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Buttery 'Bulletproof' Coffee Might Be Keto-Friendly, But Experts Suggest Alternatives

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Is bulletproof coffee good for you? That’s the question on a lot of keto dieters’ minds nowadays. After all, bulletproof coffee is arguably one of the most famous keto recipes out there. Though it's touted as a delicious and nutritious way to start the day, bulletproof coffee may not be the dream come true we thought it was.

Bulletproof coffee is simply coffee mixed with grass-fed butter (or ghee) and coconut oil (or MCT oil). While this definitely fits into the low-carb, high-fat keto diet, it’s worth keeping in mind that just because something is keto does not necessarily mean it’s healthy. (Remember: Always talk to your doctor before trying any new diet, especially one that’s as restrictive as keto.) The brew gets its rugged name from the bulletproof diet, which is an eating plan that focuses on healthy fats, antioxidant-rich vegetables, and high-quality proteins.

For starters, let’s check out the calorie count for bulletproof coffee. As PopSugar reported, nutrition expert Amanda Meixner explained in a recent Instagram post that one cup of bulletproof coffee has so many calories that it could essentially replace a meal — and that's not exactly a good thing. In the example Meixner provided, a cup of bulletproof coffee with two tablespoons of butter and one tablespoon of coconut oil totaled 345 calories. Compare that to a meal of eggs, avocado, veggies, and low-carb toast — it’s not tough to see which one is likely a better choice for your waistline.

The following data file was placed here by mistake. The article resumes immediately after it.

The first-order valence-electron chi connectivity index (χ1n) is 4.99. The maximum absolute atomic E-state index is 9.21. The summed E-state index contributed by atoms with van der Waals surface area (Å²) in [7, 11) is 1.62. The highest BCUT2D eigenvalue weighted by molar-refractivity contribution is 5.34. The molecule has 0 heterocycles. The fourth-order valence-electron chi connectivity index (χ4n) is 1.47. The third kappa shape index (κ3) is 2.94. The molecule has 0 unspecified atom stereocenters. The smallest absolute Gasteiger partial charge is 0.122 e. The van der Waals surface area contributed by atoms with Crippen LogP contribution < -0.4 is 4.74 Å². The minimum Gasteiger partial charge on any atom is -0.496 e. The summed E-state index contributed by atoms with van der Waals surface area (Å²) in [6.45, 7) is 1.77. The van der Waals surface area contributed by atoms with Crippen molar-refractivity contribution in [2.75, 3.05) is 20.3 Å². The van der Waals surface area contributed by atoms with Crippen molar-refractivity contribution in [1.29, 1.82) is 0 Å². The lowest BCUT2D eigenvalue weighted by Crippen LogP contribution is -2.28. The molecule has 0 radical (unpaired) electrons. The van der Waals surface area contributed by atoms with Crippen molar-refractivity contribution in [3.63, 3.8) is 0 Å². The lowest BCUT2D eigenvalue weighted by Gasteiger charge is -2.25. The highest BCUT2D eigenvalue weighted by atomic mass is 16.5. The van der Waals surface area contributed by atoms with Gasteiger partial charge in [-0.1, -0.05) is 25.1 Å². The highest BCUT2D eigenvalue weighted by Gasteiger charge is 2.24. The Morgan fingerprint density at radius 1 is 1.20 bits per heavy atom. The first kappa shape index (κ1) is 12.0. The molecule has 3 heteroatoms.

Next, let's look at the actual health content of bulletproof coffee. While grass-fed butter is arguably much better for you than other types of fats, that doesn't mean it’s a good idea to have a (generous) serving of this type of fat every single day. Nutrition researcher Kris Gunnars, BSc, writes for Healthline: “By drinking bulletproof coffee, you are effectively replacing one of three nutritious meals with something that is low in essential nutrients. Yes, grass-fed butter contains some fat-soluble vitamins (A and K2), CLA, and butyrate. It's good stuff. But MCT oil is 100 percent empty calories. It is a refined and processed fat with no essential nutrients.”

While coconut oil does boast some health benefits, it’s worth keeping in mind that a typical serving size for the fat is super-small — just one tablespoon — and it packs more than 100 calories a punch. And as we all know, it is quite possible to have too much of a good thing. It sounds like bulletproof coffee fits the bill. Gunnars adds, “Even though bulletproof coffee may contain small amounts of nutrients, this completely pales in comparison to what you would get from a nutritious breakfast.” 

If you’re still interested in trying bulletproof coffee, it should be fine as an occasional indulgence. But when it comes to treating yourself, go ahead and opt for more delicious sweets, such as some easy keto dessert recipes. Or if you're craving breakfast — or any other filling meal — you're better of turning to a complete keto meal plan. And psst: If you’re still craving coffee after all of that, it’s a good time to remember that the beverage on its own contains zero calories — and tons of health benefits.

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